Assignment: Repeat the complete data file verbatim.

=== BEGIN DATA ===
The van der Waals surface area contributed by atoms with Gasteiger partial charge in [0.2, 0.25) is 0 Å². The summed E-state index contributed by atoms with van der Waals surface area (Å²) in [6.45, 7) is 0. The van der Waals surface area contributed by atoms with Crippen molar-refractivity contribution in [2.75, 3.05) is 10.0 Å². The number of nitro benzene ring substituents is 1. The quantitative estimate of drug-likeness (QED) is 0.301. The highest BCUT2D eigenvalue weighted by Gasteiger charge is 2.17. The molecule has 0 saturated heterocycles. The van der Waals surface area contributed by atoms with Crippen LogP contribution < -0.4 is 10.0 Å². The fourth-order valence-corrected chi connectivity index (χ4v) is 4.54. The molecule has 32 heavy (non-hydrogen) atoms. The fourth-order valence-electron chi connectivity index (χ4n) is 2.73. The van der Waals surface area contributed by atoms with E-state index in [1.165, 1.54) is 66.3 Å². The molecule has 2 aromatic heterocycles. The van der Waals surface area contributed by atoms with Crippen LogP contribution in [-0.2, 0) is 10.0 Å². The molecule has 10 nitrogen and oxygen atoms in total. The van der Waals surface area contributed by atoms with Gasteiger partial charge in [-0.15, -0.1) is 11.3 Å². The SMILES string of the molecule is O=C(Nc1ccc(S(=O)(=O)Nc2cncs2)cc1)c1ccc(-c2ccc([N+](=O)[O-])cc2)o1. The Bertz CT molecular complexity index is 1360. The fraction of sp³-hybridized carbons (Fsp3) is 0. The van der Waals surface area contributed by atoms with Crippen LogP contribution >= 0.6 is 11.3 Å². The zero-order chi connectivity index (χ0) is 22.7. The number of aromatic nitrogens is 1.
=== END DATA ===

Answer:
The van der Waals surface area contributed by atoms with Gasteiger partial charge in [0.2, 0.25) is 0 Å². The summed E-state index contributed by atoms with van der Waals surface area (Å²) in [6.45, 7) is 0. The van der Waals surface area contributed by atoms with Crippen molar-refractivity contribution in [2.75, 3.05) is 10.0 Å². The number of nitro benzene ring substituents is 1. The quantitative estimate of drug-likeness (QED) is 0.301. The highest BCUT2D eigenvalue weighted by Gasteiger charge is 2.17. The molecule has 0 saturated heterocycles. The van der Waals surface area contributed by atoms with Crippen LogP contribution < -0.4 is 10.0 Å². The fourth-order valence-corrected chi connectivity index (χ4v) is 4.54. The molecule has 32 heavy (non-hydrogen) atoms. The fourth-order valence-electron chi connectivity index (χ4n) is 2.73. The van der Waals surface area contributed by atoms with E-state index in [1.165, 1.54) is 66.3 Å². The molecule has 2 aromatic heterocycles. The van der Waals surface area contributed by atoms with Crippen LogP contribution in [-0.2, 0) is 10.0 Å². The molecule has 10 nitrogen and oxygen atoms in total. The van der Waals surface area contributed by atoms with Gasteiger partial charge in [-0.15, -0.1) is 11.3 Å². The SMILES string of the molecule is O=C(Nc1ccc(S(=O)(=O)Nc2cncs2)cc1)c1ccc(-c2ccc([N+](=O)[O-])cc2)o1. The Bertz CT molecular complexity index is 1360. The fraction of sp³-hybridized carbons (Fsp3) is 0. The van der Waals surface area contributed by atoms with Crippen LogP contribution >= 0.6 is 11.3 Å². The zero-order chi connectivity index (χ0) is 22.7. The number of aromatic nitrogens is 1.